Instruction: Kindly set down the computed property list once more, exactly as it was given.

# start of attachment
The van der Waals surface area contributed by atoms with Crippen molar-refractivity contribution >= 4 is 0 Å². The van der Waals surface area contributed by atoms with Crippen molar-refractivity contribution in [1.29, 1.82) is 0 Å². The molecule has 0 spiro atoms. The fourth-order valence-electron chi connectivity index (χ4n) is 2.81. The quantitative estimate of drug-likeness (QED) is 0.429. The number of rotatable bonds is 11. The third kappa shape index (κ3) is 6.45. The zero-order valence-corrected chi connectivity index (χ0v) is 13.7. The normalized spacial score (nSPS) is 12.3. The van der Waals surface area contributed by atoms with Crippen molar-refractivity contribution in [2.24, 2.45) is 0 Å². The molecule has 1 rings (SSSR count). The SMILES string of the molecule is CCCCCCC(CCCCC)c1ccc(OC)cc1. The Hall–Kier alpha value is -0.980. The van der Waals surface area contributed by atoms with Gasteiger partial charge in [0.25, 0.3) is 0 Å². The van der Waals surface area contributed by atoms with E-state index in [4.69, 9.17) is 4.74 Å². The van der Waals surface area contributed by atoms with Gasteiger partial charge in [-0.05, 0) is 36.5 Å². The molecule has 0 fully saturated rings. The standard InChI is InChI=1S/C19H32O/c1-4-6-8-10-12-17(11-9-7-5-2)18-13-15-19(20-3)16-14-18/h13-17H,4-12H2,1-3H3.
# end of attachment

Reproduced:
The van der Waals surface area contributed by atoms with Crippen molar-refractivity contribution >= 4 is 0 Å². The van der Waals surface area contributed by atoms with Crippen molar-refractivity contribution in [1.29, 1.82) is 0 Å². The molecule has 0 spiro atoms. The fourth-order valence-electron chi connectivity index (χ4n) is 2.81. The quantitative estimate of drug-likeness (QED) is 0.429. The number of rotatable bonds is 11. The third kappa shape index (κ3) is 6.45. The zero-order valence-corrected chi connectivity index (χ0v) is 13.7. The normalized spacial score (nSPS) is 12.3. The van der Waals surface area contributed by atoms with Crippen molar-refractivity contribution in [2.24, 2.45) is 0 Å². The molecule has 1 rings (SSSR count). The SMILES string of the molecule is CCCCCCC(CCCCC)c1ccc(OC)cc1. The Hall–Kier alpha value is -0.980. The van der Waals surface area contributed by atoms with Gasteiger partial charge in [0.25, 0.3) is 0 Å². The van der Waals surface area contributed by atoms with E-state index in [4.69, 9.17) is 4.74 Å². The van der Waals surface area contributed by atoms with Gasteiger partial charge in [-0.05, 0) is 36.5 Å². The molecule has 0 fully saturated rings. The standard InChI is InChI=1S/C19H32O/c1-4-6-8-10-12-17(11-9-7-5-2)18-13-15-19(20-3)16-14-18/h13-17H,4-12H2,1-3H3.